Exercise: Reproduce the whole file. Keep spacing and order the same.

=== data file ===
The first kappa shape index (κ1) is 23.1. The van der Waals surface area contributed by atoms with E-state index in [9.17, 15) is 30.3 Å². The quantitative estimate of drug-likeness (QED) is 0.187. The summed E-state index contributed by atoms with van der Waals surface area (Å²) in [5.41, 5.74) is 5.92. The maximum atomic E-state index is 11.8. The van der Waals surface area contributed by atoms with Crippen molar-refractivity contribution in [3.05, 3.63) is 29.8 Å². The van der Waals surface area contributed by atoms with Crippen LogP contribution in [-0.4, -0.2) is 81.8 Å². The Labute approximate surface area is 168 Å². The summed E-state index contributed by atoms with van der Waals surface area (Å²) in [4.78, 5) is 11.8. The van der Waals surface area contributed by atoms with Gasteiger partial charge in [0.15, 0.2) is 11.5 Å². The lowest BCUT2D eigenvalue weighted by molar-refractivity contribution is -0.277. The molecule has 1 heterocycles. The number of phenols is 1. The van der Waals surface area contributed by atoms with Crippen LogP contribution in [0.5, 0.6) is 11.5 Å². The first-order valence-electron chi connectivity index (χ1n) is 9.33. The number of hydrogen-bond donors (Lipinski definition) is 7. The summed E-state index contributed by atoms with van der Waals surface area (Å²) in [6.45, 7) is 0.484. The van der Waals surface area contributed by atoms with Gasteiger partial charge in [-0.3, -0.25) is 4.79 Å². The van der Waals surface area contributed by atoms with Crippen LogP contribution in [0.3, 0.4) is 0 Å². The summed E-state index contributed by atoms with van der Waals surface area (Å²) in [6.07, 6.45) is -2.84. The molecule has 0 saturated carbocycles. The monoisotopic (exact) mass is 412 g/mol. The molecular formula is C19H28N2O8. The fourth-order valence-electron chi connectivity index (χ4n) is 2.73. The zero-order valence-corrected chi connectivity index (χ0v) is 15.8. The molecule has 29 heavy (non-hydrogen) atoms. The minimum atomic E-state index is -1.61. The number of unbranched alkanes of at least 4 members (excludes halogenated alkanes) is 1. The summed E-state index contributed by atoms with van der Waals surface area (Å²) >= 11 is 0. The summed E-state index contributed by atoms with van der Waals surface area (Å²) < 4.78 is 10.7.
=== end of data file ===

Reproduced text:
The first kappa shape index (κ1) is 23.1. The van der Waals surface area contributed by atoms with E-state index in [9.17, 15) is 30.3 Å². The quantitative estimate of drug-likeness (QED) is 0.187. The summed E-state index contributed by atoms with van der Waals surface area (Å²) in [5.41, 5.74) is 5.92. The maximum atomic E-state index is 11.8. The van der Waals surface area contributed by atoms with Crippen molar-refractivity contribution in [3.05, 3.63) is 29.8 Å². The van der Waals surface area contributed by atoms with Crippen LogP contribution in [-0.4, -0.2) is 81.8 Å². The Labute approximate surface area is 168 Å². The summed E-state index contributed by atoms with van der Waals surface area (Å²) in [4.78, 5) is 11.8. The van der Waals surface area contributed by atoms with Gasteiger partial charge in [0.15, 0.2) is 11.5 Å². The lowest BCUT2D eigenvalue weighted by molar-refractivity contribution is -0.277. The molecule has 1 heterocycles. The number of phenols is 1. The van der Waals surface area contributed by atoms with Crippen LogP contribution in [0.5, 0.6) is 11.5 Å². The first-order valence-electron chi connectivity index (χ1n) is 9.33. The number of hydrogen-bond donors (Lipinski definition) is 7. The summed E-state index contributed by atoms with van der Waals surface area (Å²) in [6.45, 7) is 0.484. The van der Waals surface area contributed by atoms with Gasteiger partial charge in [-0.3, -0.25) is 4.79 Å². The van der Waals surface area contributed by atoms with Crippen LogP contribution in [0.3, 0.4) is 0 Å². The summed E-state index contributed by atoms with van der Waals surface area (Å²) in [6.07, 6.45) is -2.84. The molecule has 0 saturated carbocycles. The monoisotopic (exact) mass is 412 g/mol. The molecular formula is C19H28N2O8. The fourth-order valence-electron chi connectivity index (χ4n) is 2.73. The zero-order valence-corrected chi connectivity index (χ0v) is 15.8. The molecule has 29 heavy (non-hydrogen) atoms. The minimum atomic E-state index is -1.61. The number of unbranched alkanes of at least 4 members (excludes halogenated alkanes) is 1. The summed E-state index contributed by atoms with van der Waals surface area (Å²) >= 11 is 0. The summed E-state index contributed by atoms with van der Waals surface area (Å²) < 4.78 is 10.7.